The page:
Transforming knowledge into action

“Half the money that I spend on advertising is wasted—the trouble is, I don’t know which half,” famously observed American department store magnate John Wanamaker, over a hundred years ago. Sadly, many corporate learning and development departments could today be forgiven for thinking the same about some of the executive development programmes in which they invest.

And it’s not difficult to see why. Universities and business schools are rightly proud of the talented academics that they employ, but all too often those academics aren’t focused on the real-world challenges faced by real-world businesses.

And again, it’s not difficult to see why. To get ahead in academia, academics must publish learned papers in learned journals—but not only are those learned journals not actually read by real-world business executives, they are also arguably unreadable by real-world business executives.

So when those same universities and business schools run executive development programmes, where is the real-word learning and insight to come from?

Industry-focused

It’s no secret that Cranfield is different. As a ‘postgraduate only’ university, focused on industry-centred research and executive development, a substantial proportion of our funding comes from industry.

So if you’re thinking that this would tend to encourage us to focus on real-world executive development for real-world executives and business leaders, you’d be 100% correct.

Action bias

In particular, there’s a strong focus on orienting our executive development and academic degree programmes around practical insights that those real-world executives and business leaders can use to make a real difference, back in their organisations.

We call it, ‘transforming knowledge into action’. It’s an ethos that runs deep at Cranfield, ever since we were founded back in 1946.

And it means that our academics must retain a real-world focus, and spend significant amounts of time interacting with real-world business executives, from real-world organisations.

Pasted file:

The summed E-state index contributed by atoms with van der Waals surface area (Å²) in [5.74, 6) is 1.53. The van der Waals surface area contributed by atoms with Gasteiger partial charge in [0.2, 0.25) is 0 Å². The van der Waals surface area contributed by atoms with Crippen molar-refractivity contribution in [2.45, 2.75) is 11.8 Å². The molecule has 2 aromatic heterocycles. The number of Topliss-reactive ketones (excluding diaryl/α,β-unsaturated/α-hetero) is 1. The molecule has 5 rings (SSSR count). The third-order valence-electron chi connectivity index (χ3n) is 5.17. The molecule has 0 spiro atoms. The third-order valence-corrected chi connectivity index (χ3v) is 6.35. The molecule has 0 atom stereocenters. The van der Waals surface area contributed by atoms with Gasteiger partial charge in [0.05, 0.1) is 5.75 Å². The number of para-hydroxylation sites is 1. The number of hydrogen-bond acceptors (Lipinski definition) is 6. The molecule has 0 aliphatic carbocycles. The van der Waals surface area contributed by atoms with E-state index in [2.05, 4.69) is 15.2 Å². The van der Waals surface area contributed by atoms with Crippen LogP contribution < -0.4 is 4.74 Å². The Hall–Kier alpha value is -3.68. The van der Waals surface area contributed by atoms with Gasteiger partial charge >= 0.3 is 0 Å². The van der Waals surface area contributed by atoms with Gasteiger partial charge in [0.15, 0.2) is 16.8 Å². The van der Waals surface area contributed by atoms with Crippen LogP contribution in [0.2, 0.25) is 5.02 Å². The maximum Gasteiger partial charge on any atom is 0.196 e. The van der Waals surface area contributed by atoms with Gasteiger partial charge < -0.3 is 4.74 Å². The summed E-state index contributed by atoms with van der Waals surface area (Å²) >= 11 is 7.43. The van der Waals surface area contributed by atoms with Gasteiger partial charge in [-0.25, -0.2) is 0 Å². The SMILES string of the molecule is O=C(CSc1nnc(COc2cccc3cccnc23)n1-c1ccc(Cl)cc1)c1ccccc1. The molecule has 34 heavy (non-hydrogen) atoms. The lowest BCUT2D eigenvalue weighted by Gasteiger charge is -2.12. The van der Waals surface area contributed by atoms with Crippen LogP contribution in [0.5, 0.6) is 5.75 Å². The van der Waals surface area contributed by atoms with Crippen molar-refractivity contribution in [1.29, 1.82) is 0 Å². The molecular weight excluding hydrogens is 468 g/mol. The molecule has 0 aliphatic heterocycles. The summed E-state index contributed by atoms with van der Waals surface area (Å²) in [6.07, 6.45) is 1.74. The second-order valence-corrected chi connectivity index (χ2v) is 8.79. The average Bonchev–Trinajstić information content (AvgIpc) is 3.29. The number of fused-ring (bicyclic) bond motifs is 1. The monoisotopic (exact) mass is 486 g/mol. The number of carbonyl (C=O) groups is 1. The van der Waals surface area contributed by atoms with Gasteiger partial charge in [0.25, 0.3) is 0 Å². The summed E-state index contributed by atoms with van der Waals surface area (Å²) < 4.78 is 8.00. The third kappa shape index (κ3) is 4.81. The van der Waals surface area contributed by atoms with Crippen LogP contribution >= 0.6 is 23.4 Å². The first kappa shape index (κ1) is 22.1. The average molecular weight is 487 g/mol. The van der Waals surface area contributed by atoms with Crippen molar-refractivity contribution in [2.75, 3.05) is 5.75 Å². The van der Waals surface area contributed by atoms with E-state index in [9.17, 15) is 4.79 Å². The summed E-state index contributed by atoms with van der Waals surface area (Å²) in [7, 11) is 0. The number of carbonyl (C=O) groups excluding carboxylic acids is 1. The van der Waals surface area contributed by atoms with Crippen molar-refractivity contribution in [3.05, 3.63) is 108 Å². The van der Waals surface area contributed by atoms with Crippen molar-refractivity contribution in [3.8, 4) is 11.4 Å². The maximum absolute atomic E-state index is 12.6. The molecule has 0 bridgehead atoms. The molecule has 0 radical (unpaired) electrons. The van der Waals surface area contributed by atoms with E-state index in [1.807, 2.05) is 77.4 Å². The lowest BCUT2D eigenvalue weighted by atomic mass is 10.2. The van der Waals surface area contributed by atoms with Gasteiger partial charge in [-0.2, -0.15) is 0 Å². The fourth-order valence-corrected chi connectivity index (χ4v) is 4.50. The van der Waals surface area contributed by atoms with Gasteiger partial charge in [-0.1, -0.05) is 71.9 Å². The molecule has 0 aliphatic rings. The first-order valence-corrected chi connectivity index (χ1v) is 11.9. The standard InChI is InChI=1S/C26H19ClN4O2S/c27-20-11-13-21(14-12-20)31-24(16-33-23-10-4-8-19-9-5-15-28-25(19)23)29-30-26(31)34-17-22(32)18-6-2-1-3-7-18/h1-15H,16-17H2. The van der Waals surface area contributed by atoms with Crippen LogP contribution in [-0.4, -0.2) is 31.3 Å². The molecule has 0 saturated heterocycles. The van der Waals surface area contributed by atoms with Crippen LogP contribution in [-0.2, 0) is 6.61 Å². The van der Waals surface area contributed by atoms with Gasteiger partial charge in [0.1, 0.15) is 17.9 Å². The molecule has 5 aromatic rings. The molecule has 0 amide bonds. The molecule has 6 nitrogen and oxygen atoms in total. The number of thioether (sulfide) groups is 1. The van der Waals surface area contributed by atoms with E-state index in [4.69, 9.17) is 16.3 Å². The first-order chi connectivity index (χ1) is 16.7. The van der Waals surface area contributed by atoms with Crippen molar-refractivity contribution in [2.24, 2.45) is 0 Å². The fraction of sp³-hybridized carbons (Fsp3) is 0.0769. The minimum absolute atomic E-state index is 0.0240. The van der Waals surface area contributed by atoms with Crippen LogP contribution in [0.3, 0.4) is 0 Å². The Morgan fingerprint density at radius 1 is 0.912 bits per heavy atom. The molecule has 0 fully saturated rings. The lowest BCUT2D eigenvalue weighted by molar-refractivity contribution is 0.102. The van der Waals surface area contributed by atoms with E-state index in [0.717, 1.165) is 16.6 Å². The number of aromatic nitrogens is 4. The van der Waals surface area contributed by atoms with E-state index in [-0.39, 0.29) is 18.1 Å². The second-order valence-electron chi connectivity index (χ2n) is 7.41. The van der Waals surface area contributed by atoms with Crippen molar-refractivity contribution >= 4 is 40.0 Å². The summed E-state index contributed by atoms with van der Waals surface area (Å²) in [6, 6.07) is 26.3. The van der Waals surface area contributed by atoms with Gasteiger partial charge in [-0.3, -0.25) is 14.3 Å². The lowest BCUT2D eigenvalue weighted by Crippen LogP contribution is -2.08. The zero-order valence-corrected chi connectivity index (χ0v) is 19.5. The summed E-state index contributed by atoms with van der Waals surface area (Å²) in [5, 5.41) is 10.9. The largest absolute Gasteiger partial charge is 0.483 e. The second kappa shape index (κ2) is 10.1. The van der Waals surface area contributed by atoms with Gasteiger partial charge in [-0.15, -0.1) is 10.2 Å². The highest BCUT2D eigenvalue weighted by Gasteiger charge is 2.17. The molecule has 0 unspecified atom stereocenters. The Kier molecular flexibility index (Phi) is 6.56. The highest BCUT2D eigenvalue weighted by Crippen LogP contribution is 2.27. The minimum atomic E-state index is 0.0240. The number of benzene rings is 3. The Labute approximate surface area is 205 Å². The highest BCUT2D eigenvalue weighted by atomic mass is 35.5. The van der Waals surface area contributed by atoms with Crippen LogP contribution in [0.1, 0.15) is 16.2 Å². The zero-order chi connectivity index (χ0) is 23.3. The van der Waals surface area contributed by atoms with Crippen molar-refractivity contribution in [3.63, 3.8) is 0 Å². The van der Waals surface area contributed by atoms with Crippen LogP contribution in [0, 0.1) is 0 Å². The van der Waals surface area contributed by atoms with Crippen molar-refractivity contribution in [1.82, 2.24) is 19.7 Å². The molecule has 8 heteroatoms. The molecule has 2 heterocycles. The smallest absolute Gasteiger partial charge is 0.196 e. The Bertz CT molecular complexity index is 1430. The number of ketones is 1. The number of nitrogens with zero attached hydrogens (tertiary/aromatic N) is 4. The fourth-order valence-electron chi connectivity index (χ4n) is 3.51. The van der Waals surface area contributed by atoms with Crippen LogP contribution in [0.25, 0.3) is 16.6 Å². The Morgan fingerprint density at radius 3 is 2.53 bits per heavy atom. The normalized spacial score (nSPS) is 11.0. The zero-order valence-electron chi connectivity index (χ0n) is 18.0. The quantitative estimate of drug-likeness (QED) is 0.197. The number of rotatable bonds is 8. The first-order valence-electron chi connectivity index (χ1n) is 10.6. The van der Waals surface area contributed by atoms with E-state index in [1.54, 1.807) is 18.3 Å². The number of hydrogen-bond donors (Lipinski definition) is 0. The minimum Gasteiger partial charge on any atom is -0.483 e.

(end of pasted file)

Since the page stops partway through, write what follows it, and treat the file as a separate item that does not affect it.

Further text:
Doing, not just learning

So what exactly does transforming knowledge into action look like, from an executive development point of view? Look closely, and you’ll see strong echoes of what educationalists call ‘action learning’.

When I run my own executive development classes as a part of the Cranfield Supply Chain Management Programme, for instance, each day begins with delegates breaking out into small groups, reviewing the knowledge that they gained the previous day.

And critically, asking themselves one very particular question: based on that knowledge, what specific actions am I going to take, when I get back to my organisation?

Measurable impacts

As it’s easy to imagine, the check list of actions quickly adds up.

Quite simply, our goal on the Cranfield Supply Chain Management Programme is for delegates to return to their organisations, and begin to make a measurable difference immediately.

And to put a number on that measurable difference, when we run our Time-Based Process Mapping sessions, for instance, it is not unusual that for every 20 delegates, there will be £1 million in identifiable savings from time and inventory reductions if they take action on the insights they gain. It may be that one delegate gets a £20,000 saving and another a £100,000 saving but it rapidly adds up.

Identifiable right there in the class room, I’d stress, as delegates begin to turn newly-gained knowledge into action. Moreover, comparable savings often result from the company-based projects that are a core part of our MSc degrees in Logistics, Procurement and Supply Chain Management.

Real-world knowledge, real-world actions

These examples come from the discipline of logistics and supply chain management, of course. That’s to be expected, because that is what I and my direct colleagues teach and facilitate.

Yes, our executive development and academic programmes disseminate knowledge. But more than that, they disseminate actionable knowledge. Knowledge that can be applied in the real world, profited from thus creating a return on investment.

Because that’s what transforming knowledge into action is all about.

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